Are you tired of health reforms?
In the midst of a pandemic, Prime Minister François Legault promised the “refoundation” of the health network. A year later, the Minister of Health, Christian Dubé (in the main photo), delivered an important piece of this this week with the bill on the future health agency, which will oversee the entire network. Another reform that adds to several attempts over the past 20 years to make the system more efficient. Here is a summary of these attempts, some of which were unsuccessful.
20 years of reforms and initiatives
VERY VARIABLE RESULTS
- Green: Excellent
- Yellow: Fair
- Red: Null
1. François Legault
Hospital Bulletin – 2002
Many forget it, but François Legault briefly held the post of Minister of Health. Its best-known initiative is undoubtedly the hospital bulletin. In September 2002, he presented a bulletin ranking the 105 hospitals in Quebec with letters ranging from A to E.Unsurprisingly, some Montreal hospitals such as Hôpital Notre-Dame and Hôtel-Dieu had been rejected due to the situation of their emergencies. Hospitals were also rated on their compliance with the budget. Those who had no deficit had the best grades. The bulletin, which Legault refused to call a list of winners, did not survive him.
2. Philippe Couillard
Creation of CSSS – 2004
In 2003, Jean Charest had recruited the neurosurgeon by profession to make him his Minister of Health. He is notably responsible for the creation of local health networks (RLS). At the heart of this reform, we also find the health and social services centers (CSSS) created by the merger of several establishments (CHSLDs, CLSCs, hospitals) on the same territory. The idea was to facilitate the patient's journey within the network and to pool certain resources. However, the CSSSs of a territory continued to report to the regional health agency.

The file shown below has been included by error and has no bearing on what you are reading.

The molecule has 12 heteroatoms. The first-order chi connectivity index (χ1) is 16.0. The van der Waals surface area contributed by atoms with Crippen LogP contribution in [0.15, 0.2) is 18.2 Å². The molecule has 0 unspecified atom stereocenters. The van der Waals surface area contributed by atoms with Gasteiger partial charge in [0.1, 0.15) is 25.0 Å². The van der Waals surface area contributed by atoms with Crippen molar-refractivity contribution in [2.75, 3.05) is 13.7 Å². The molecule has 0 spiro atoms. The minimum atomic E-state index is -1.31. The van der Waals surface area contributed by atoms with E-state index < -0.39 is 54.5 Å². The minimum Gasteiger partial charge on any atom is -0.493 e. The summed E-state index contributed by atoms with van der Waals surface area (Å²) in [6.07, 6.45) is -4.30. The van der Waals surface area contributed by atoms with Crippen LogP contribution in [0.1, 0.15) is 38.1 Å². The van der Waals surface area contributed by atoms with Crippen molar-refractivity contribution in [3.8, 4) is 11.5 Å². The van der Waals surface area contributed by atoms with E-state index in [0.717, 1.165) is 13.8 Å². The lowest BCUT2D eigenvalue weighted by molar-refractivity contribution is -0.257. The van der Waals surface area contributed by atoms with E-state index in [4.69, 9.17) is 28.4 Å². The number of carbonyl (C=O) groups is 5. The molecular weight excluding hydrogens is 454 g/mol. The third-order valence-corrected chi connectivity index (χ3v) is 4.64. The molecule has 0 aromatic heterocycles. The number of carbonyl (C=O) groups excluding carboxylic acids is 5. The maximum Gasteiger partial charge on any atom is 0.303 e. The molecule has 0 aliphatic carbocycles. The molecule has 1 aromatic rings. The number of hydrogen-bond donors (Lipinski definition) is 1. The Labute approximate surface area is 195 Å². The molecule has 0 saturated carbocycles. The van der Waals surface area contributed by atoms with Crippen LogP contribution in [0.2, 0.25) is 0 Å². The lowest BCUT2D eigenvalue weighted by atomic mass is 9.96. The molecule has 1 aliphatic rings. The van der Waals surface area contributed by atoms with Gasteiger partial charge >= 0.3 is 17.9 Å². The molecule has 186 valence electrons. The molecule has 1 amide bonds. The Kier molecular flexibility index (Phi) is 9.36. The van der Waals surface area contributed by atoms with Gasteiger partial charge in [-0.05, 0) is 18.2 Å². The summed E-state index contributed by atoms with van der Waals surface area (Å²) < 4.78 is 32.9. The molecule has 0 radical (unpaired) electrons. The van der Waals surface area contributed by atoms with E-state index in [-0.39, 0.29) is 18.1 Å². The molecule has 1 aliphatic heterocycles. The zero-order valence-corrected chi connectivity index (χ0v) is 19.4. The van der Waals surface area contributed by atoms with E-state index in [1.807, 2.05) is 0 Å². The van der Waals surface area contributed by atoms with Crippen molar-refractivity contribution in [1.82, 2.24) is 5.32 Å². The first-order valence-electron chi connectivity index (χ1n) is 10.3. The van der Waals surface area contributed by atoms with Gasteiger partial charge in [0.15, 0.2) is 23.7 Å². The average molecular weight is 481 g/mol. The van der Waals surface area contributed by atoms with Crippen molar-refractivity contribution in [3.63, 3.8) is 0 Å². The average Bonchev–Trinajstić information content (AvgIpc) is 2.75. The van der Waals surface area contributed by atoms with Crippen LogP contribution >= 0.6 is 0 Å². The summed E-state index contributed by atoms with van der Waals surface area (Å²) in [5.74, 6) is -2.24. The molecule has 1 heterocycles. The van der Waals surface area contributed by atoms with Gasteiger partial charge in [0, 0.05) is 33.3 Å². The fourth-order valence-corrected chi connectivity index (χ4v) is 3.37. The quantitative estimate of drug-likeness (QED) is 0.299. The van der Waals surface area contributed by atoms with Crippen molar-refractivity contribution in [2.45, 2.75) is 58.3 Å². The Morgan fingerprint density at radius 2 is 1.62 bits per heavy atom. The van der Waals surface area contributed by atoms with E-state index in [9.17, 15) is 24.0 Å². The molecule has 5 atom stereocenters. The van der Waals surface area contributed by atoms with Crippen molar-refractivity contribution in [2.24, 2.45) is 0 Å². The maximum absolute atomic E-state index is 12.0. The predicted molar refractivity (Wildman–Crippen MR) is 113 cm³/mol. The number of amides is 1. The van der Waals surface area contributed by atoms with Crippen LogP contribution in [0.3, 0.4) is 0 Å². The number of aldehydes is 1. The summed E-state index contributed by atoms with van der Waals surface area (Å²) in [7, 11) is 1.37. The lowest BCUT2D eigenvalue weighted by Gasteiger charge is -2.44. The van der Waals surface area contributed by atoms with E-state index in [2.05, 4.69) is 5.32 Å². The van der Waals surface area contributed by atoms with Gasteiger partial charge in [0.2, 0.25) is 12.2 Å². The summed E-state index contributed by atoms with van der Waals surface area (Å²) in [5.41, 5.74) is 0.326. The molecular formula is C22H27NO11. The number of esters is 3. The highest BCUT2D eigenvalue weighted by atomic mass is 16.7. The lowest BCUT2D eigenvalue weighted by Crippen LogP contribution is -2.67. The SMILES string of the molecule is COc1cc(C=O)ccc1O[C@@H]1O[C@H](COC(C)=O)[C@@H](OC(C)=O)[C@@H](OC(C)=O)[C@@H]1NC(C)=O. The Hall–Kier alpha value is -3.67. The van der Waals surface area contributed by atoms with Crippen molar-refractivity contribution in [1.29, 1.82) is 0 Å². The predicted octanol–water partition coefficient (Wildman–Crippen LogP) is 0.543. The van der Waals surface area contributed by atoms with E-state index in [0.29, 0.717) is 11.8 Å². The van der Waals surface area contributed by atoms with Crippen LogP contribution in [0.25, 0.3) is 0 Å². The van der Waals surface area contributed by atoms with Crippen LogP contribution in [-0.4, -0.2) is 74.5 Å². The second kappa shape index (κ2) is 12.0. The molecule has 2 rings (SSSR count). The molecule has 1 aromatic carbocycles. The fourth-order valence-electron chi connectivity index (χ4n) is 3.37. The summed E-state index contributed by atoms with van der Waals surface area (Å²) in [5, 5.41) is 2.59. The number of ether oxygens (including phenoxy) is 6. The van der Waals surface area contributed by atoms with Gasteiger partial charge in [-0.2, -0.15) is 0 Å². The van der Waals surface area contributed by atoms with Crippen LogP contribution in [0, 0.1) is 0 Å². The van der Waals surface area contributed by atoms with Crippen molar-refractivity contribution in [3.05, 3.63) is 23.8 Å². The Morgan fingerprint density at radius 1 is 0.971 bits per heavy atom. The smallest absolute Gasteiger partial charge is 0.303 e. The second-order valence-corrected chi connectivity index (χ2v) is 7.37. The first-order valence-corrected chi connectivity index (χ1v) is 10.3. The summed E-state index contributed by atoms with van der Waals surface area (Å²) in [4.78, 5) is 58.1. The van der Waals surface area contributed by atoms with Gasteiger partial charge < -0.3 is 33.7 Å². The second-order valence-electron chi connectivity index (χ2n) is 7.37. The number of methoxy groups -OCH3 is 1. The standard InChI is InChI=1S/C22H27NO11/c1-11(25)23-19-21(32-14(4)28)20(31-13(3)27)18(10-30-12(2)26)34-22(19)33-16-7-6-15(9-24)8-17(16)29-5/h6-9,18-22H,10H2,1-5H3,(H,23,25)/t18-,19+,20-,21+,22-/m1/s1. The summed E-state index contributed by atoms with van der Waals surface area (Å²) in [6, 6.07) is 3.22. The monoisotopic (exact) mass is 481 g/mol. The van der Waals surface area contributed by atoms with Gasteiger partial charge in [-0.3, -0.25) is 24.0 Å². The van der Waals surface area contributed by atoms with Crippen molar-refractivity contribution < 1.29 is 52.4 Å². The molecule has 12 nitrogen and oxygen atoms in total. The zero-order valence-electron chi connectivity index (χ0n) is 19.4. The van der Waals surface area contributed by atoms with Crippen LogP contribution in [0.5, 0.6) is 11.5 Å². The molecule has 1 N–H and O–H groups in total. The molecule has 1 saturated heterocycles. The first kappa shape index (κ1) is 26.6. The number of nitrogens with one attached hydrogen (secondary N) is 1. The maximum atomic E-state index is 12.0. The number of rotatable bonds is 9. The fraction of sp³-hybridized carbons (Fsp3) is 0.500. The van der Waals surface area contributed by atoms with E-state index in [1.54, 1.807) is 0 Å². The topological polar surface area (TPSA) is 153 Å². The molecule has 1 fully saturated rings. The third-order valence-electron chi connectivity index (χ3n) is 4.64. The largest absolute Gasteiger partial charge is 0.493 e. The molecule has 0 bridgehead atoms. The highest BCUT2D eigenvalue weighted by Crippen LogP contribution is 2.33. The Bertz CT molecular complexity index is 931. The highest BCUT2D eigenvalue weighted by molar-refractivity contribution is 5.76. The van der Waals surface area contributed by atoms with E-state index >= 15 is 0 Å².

3. Yves Bolduc
Toyota Method – 2008
The one who succeeded Philippe Couillard surprised many when he arrived with the Lean approach, also called the Toyota method. As we had done in car manufacturing plants, the idea was to review all the processes to improve efficiency. Everything was there: organizational culture, employee empowerment and decision-making as close to the action as possible. While some processes have remained, the expression “Toyota method” has practically disappeared from the network.
4. Réjean Hébert
Autonomy Insurance – 2014
Doctor Réjean Hébert did not have time to implement his autonomy insurance reform during his short term as minister between 2012 and 2014. First presented in a white paper in 2013, the proposal was abandoned after the defeat of the Parti Québécois. A sum of $500 million was to be injected by the government into a fund dedicated to autonomy insurance. In particular, we wanted to promote the development of home care for seniors.
5. Gaétan Barrette
Creation of CISSSs and CIUSSSs – 2015
Minister Gaétan Barrette struck a blow in 2015 by introducing Bill 10. This led to the creation of 34 integrated centres, huge establishments bringing together up to forty CHSLDs, CLSCs, hospitals, rehabilitation centers and youth centers. Hundreds of management positions were subsequently abolished, as were health agencies. Appointments of CEOs and some board members are now the responsibility of the Minister.
2020 – 2023
After leading the system during the pandemic, Christian Dubé presented his bill this week to create the Santé Québec agency. A structure that will oversee the entire network, a bit like Hydro-Québec. The Minister of Health will remain responsible for the orientations, but the management of the establishments will be the responsibility of the agency. On the menu: a single employer for the entire network, fewer union certifications, more responsibilities for medical specialists, a public personnel placement agency and changes to the distribution of family doctors.
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